TRU report: six top ransomware gangs making millions

It has been said that the cybersecurity word of the year is ‘resilience’ — but it could just as easily be ‘ransomware’. A report from eSentire’s Threat Response Unit (TRU) indicates that cybercriminals, leveraging extortion through ransomware attacks, are broadening their targets and making millions of dollars in illicit earnings.

The report studied the activity of the four most prominent ransomware gangs in the world, along with that of two emerging contenders. Although not a new problem, the ransomware phenomenon has grown to dominate the threat landscape and is no longer the concern of institutions and government organisations alone.


Historically, targets for ransomware gangs have included state and local government, schools, law firms, and more recently, hospitals; notably, ransomware attacks on healthcare in Ireland, New Zealand, San Diego, and Düsseldorf have made headlines.

As well as fitting these patterns, the six gangs in focus have broadened their appetites, targeting manufacturers, transportation and logistics companies, and construction companies, in the United States, Canada, France, the United Kingdom, and parts of South America. One of the gangs was responsible for the Colonial pipeline attack that shut down energy supply for millions of citizens in the United States.

Based on the gangs’ own website posts and leaks, they have struck 292 companies between the period stretching January 1st to April 31st, 2021. Victims tend to keep the matter private, for fear of consequences to their reputation or business prospects. This means that no matter how prevalent ransomware appears to be in the media, the problem is far worse below the surface.

To get a sense of the scale of the issue, TRU teamed up with Dark Web researcher Mike Mayes, tracking the Ryuk/Conti, Sodin/REvil, CLOP, and DoppelPaymer ransomware groups, as well as emerging gangs DarkSide and Avaddon.

The report cites an estimate that the true global cost of ransomware, including business interruption and ransom payments in 2020, was between $42 billion and $170 billion. A separate survey by Veritas Technologies found that 66% of victims admitted to paying part or all of the ransom.

Palo Alto’s Unit 42 Ransomware Threat Report indicates that the average ransom organisations paid increased from $115,123 in 2019 to $312,493 in 2020, a 171% year-on-year increase.

The TRU report used the numbers for 2020 and conservatively assumed that only half of the alleged victims paid the ransoms. By this logic, the total earnings for just these six groups, in the past four months alone, could have been $45 million.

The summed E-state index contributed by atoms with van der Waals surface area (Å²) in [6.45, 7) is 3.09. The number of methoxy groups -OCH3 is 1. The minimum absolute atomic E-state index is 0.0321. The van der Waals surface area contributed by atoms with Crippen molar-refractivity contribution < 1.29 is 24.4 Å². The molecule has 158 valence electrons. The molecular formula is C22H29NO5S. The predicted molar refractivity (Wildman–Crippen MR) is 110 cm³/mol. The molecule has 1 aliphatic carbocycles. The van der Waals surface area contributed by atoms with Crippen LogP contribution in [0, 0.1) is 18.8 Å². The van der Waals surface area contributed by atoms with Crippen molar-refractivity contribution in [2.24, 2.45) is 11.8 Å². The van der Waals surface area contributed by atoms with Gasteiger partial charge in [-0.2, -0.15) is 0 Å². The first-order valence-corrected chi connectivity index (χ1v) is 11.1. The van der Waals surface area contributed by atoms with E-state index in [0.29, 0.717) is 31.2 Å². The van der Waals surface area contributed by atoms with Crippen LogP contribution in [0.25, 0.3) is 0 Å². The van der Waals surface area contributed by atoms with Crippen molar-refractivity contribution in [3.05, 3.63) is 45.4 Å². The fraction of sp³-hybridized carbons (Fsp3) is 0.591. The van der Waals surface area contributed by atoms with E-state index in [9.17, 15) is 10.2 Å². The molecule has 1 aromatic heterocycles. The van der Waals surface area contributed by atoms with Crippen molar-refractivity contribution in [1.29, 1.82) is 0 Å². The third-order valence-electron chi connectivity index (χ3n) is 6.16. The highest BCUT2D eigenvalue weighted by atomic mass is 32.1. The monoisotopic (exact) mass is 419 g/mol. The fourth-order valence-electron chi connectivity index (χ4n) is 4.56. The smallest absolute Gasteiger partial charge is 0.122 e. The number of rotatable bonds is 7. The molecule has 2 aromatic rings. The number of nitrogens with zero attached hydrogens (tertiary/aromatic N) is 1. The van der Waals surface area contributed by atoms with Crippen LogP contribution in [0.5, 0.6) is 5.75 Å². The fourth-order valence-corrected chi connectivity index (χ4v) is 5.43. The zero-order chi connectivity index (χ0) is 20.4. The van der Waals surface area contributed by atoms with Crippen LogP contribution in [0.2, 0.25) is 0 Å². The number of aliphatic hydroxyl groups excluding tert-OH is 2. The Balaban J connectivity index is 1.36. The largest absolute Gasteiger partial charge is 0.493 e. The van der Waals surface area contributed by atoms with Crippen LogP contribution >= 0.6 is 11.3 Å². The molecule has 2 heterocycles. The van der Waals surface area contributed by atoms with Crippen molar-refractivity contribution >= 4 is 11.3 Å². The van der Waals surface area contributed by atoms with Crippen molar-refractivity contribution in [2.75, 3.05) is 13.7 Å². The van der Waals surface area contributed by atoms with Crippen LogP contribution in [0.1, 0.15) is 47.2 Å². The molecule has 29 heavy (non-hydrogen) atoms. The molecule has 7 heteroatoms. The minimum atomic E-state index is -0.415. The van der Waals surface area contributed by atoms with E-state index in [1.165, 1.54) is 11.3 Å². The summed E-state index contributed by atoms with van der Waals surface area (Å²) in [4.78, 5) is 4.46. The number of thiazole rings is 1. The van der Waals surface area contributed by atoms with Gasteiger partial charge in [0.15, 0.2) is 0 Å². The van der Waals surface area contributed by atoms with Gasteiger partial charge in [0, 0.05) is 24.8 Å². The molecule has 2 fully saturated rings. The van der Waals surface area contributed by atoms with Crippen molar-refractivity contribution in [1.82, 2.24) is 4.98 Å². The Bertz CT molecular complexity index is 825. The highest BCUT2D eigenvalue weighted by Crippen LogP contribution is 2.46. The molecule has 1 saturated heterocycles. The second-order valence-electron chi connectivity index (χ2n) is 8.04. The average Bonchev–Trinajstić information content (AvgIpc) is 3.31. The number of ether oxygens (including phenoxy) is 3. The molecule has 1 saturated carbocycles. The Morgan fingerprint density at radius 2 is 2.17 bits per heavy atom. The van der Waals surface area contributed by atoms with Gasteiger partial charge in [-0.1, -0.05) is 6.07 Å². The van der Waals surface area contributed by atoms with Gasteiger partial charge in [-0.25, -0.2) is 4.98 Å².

The cost of paying

Most organisations cannot afford to refuse payment: the unrecoverable encryption of their data would be catastrophic to their business. At the same time, many victims who pay out are hit again months later, particularly when confidential data leaks are a part of the equation.

This endemic issue is creating a vicious cycle. If companies pay, then hackers have an effective way of making money, and the problem only intensifies.

Security companies are calling for more use of their services – an understandable if self-serving prescription. There are also some experts who encourage companies to assume that they will be hit by ransomware and to have cryptocurrency accounts set up in anticipation of needing to pay their extorters. At least then, time will be saved in not needing to set these things up under pressure. With less disruption, the cost to the business could be reduced, if only marginally. This pragmatic though limited solution gives some sense of how acute and complicated the problem is.

Other experts and politicians support introducing legislation requiring companies to submit incident reports for cybersecurity attacks, something that is being discussed in the United States right now.

With a clearer picture of the problem, solutions can be better tracked and assessed on the merits of their effectiveness. Companies will be able to leverage insights from the industry’s collective experiences with cyberattacks. This could also be used to bring cybersecurity into the light for formal business risk evaluation, improving insurance companies’ abilities to create suitable cyber risk profiles for their clients.

Such policies could foster higher levels of individual company responsibility in the area of cybersecurity. If having a poor cybersecurity rating would be known by customers and partners, the incentives to put safeguards in place would be that much greater.

Whatever the solutions that emerge, society clearly needs to adapt quickly. The cost of ransomware, and cybercrime in general, is staggering. And while we find our feet, the criminals are hard at work.

Mark Swift is a Scottish freelance journalist and writer based in Paris. His work covers business, technology, European politics, and EU policy. Before writing for 4i-mag, he was a journalist for Young Company Finance Scotland, covering investment in Scottish technology start-ups. Mark's portfolio can be found here: